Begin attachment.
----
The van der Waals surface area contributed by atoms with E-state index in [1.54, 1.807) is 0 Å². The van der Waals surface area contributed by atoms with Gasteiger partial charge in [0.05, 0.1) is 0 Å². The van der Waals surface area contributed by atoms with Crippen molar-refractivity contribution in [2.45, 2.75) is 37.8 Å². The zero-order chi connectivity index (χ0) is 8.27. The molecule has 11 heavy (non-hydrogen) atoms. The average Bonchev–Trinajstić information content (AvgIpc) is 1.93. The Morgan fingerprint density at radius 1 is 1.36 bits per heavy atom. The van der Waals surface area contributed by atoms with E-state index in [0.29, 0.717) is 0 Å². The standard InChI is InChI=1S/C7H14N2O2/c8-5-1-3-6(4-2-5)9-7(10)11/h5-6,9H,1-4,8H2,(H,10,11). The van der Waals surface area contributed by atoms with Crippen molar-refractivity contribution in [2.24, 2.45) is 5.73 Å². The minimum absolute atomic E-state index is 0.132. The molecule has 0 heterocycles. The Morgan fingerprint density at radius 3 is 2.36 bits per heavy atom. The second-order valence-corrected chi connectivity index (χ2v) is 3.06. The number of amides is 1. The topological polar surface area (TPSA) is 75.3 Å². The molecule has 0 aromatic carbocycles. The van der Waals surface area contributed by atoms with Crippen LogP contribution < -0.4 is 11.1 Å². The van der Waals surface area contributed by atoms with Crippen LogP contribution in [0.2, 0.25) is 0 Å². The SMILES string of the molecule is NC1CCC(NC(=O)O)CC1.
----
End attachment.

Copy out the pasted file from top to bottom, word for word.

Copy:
The van der Waals surface area contributed by atoms with E-state index in [1.54, 1.807) is 0 Å². The van der Waals surface area contributed by atoms with Gasteiger partial charge in [0.05, 0.1) is 0 Å². The van der Waals surface area contributed by atoms with Crippen molar-refractivity contribution in [2.45, 2.75) is 37.8 Å². The zero-order chi connectivity index (χ0) is 8.27. The molecule has 11 heavy (non-hydrogen) atoms. The average Bonchev–Trinajstić information content (AvgIpc) is 1.93. The Morgan fingerprint density at radius 1 is 1.36 bits per heavy atom. The van der Waals surface area contributed by atoms with E-state index in [0.29, 0.717) is 0 Å². The standard InChI is InChI=1S/C7H14N2O2/c8-5-1-3-6(4-2-5)9-7(10)11/h5-6,9H,1-4,8H2,(H,10,11). The van der Waals surface area contributed by atoms with Crippen molar-refractivity contribution in [2.24, 2.45) is 5.73 Å². The minimum absolute atomic E-state index is 0.132. The molecule has 0 heterocycles. The Morgan fingerprint density at radius 3 is 2.36 bits per heavy atom. The second-order valence-corrected chi connectivity index (χ2v) is 3.06. The number of amides is 1. The topological polar surface area (TPSA) is 75.3 Å². The molecule has 0 aromatic carbocycles. The van der Waals surface area contributed by atoms with Crippen LogP contribution < -0.4 is 11.1 Å². The van der Waals surface area contributed by atoms with Crippen LogP contribution in [0.2, 0.25) is 0 Å². The SMILES string of the molecule is NC1CCC(NC(=O)O)CC1.